December 16th Summary

Mail Tribune- Our View: Sentencing Reform pays dividends– evidently paying off quite well in Oregon

The Californian- Prop 47 Impact: Drug Courts may lose grip on felons– As a reminder: Drug Courts vary significantly between the counties they exist in. I’m inclined to agree with the author, it’s seems unlikely to me offenders would opt for a rigorous drug court that requires a 100 day minimum in jail, when it’s possible their misdemeanor sentence would be shorter. But I doubt that deterrent would be as significant if the Drug Court simply didn’t require a mandatory jail stay, and instead use jail as a disincentive for non compliance, like, well what my impression is, most drug courts do. I can’t speak to the rest of the drug courts of California, but if they don’t require as harsh a jail stay, they may not be as threatened by the lack of felony sentencing.

AL news- Alabama among nation’s leaders in moving away from youth incarceration, study says– certainly a contrast to Alabama’s reputation for incarceration.

The Marshall Project- Kids are different– In addition to a review of recent changes or otherwise steps towards to changing juvenile incarceration practices, also provides some interesting follow up too on some “restorative justice” practices that began in California schools recently, that have apparently significantly reduced suspensions.

November 24th Summary

Prison Policy Initiative- New opportunity to weigh in on FCC prison phone regulation– Open to January 5th!

NY Times- A Plan to Cut Costs and Crime– For those familiar with Ban the Box initiatives, no new information here. Otherwise, not a bad introduction to it. Not so sure about the briefly noted criticisms that somehow not indicating criminal history will leader to greater profiling of minorities.

SE Missourian- Drug Court saves lives and money– Flouts some pretty remarkable state figures for the success of the program, with 90% of participants being arrest free, vs a 60-80% rearrest rate per non drug court offenders. The article doesn’t list dates however, so I’m personally somewhat skeptical of the authors data analytic abilities. Regardless, it’s probably still good, and it’s always nice for a feel good Op-ED style piece in SE Missouri.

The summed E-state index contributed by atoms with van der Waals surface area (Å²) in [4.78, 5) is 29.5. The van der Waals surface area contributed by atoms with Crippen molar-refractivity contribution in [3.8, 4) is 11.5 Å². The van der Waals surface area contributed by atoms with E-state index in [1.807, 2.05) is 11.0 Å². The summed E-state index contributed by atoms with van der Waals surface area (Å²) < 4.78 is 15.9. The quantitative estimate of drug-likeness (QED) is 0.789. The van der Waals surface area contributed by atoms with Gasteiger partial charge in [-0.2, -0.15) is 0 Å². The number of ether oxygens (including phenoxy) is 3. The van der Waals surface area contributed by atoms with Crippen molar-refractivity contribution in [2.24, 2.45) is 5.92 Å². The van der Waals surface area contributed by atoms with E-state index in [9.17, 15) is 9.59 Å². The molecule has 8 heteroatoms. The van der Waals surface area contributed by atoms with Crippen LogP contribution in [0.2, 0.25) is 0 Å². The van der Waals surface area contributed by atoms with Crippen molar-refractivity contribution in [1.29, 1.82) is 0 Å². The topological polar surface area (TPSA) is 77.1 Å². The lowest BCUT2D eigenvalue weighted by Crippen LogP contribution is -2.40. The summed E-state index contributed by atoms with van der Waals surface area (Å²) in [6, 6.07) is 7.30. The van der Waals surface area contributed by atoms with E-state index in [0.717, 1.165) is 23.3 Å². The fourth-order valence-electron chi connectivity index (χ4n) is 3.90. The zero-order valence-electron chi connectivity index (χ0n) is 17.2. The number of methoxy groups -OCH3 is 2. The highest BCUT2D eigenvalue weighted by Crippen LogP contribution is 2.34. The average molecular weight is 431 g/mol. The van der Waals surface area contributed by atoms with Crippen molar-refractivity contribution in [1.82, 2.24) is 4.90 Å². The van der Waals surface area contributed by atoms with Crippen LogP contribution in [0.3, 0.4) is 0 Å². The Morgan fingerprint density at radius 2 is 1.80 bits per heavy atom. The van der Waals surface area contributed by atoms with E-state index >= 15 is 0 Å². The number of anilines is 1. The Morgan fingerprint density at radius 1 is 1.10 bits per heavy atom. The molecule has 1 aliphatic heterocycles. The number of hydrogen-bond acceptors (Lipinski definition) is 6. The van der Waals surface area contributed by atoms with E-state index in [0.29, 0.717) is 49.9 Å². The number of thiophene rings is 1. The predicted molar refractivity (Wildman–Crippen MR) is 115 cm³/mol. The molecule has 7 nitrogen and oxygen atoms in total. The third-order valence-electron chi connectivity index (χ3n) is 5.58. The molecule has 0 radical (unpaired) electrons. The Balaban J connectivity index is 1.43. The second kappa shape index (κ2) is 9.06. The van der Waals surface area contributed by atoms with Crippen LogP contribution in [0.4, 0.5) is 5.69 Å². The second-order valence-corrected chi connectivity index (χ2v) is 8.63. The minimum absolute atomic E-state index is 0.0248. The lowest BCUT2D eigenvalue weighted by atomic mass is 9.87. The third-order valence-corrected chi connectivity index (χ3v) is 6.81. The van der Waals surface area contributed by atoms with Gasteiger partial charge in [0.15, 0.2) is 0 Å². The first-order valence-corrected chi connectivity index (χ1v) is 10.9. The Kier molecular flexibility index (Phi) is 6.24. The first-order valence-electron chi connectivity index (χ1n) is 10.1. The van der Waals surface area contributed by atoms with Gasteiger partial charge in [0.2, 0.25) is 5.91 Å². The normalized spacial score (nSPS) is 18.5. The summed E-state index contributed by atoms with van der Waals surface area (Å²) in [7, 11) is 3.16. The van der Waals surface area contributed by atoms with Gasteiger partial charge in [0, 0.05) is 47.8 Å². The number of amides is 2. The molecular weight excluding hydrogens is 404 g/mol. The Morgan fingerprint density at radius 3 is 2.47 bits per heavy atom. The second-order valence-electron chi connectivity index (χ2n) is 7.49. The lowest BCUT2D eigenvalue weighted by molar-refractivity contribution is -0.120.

November 14th Summary

Huffington Post- Corrections reform optimistic despite lame duck session– More optimism that a bi-partisan proposal for corrections reform might come up federally over the next two years. Here’s hoping it’s not unfounded.

Saint Peter’s Blog- Project on Accountable Justice Released report on Florida Prison Reform

Built In Chicago- Jail Education Solutions to assist with educational reforms in Philadelphia prison system– Real curious to see if there’s success with this sort of model. Certainly get points for creativity.

Juvenile Justice Information Exchange- States are failing to protect juvenile records, study shows– For details on the scoring system, scroll to the end of the article for a link to the interactive map with more details.

University of Ontario- FSHH student investigates cost-effectiveness of drug-treatment courts– Readers interested in cost effectiveness or return on investment studies of drug courts or therapeutic courts in general might also look up a meta-analysis by the Washington State Institute for Public Policy

Release- New UK Drug Report Leads to Same Old Political Rhetoric– Provides a pretty insightful summary of the recent report, as well as a critique of officials responses to it.

November 6th summary